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Re: [XP] Re: Test execution speed

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  • Ron Jeffries
    ... As I understand the terminology, the word mock should be reserved for objects which, in addition to simulating the real thing for the client objects,
    Message 1 of 260 , Aug 2, 2004
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      On Monday, August 2, 2004, at 9:30:42 AM, Steve Bate wrote:

      > You are using the term "stubbing" here in addition to mocking.
      > How do you define those terms? Our mocks have essentially
      > no behavior. A mocked method returns exactly what it is
      > explicitly told to return. They never generate any results.
      > For our functional tests, we sometimes use what we call
      > simulators. A simulator does have behavior and might
      > generate results. For example, our application is an
      > equities and derivative trading system. The functional tests
      > use a simulator that mimics the behavior of the external
      > equity and derivative exchanges.

      As I understand the terminology, the word "mock" should be reserved for
      objects which, in addition to simulating the real thing for the client
      objects, also record information and give it back to the tests.

      For example, an object that responds to Open, Read, and Close by
      conditioning what Read gets depending on what Open asked for, would be a
      stub. If the object also records whether Open, Read, and Close are done in
      that order, or which "files" are opened in which order, then that object
      would be called a mock.

      I could be wrong about the terms, but that's my understanding.

      Ron Jeffries
      www.XProgramming.com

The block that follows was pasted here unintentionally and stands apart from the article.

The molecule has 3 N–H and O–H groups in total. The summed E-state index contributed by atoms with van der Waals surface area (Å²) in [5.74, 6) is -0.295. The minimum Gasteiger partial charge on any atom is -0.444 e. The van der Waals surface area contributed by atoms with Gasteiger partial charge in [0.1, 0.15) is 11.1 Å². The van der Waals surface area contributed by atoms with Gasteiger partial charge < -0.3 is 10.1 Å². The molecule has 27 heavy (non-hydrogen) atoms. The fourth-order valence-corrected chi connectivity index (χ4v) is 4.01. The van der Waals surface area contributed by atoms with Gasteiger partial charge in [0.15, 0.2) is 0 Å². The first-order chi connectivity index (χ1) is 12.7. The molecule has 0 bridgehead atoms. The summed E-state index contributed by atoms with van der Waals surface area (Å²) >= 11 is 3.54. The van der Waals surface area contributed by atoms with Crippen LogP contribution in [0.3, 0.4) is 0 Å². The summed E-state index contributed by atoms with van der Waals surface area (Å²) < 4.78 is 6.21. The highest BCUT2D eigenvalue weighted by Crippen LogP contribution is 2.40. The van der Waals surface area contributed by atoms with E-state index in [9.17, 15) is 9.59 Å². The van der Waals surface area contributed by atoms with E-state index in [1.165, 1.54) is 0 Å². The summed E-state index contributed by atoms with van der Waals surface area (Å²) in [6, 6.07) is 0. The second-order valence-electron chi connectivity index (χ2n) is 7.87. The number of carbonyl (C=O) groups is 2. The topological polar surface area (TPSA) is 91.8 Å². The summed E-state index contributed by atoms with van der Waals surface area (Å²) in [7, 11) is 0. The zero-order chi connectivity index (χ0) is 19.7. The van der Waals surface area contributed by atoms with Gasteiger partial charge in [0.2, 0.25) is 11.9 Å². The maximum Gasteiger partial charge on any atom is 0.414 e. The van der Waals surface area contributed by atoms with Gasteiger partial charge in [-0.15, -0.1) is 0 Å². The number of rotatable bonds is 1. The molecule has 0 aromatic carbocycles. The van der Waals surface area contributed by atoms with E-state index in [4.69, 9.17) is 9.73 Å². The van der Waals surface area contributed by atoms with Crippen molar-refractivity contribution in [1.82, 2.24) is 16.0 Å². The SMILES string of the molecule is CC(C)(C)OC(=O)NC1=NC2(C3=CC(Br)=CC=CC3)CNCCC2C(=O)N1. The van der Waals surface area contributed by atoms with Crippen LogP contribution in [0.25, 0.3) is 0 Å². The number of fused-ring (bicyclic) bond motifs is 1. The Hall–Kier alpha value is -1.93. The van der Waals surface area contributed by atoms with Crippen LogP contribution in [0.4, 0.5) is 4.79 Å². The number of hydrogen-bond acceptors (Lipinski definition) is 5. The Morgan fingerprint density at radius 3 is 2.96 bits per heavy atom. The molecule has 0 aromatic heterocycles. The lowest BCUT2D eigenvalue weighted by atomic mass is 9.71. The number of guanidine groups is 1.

Do only what is necessary. Keep only what you need.
    • Ilja Preuss
      ... Yes, but I thought that we were talking about a test that was wrong. Not sure wether that matters, though... Cheers, Ilja
      Message 260 of 260 , Aug 18, 2004
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        Adrian Howard wrote:
        > On 17 Aug 2004, at 12:22, Ilja Preuss wrote:
        > [snip]
        >> It's certainly the case that without pairing/reviews I am more
        >> likely to
        >> *miss* tests - but I don't think that I get more *wrong* tests that
        >> cancel out with wrong implementation...
        >
        > I think it could happen over time.
        >
        > - Lack of pairing might mean I miss duplication so a bit
        > of business logic gets into foo and bar.
        >
        > - My acceptance test for the business logic only uses foo.
        >
        > - Later I change bar incorrectly, but the foo test still passes.
        >
        > False-pass for that bit of business logic.

        Yes, but I thought that we were talking about a test that was wrong. Not
        sure wether that matters, though...

        Cheers, Ilja
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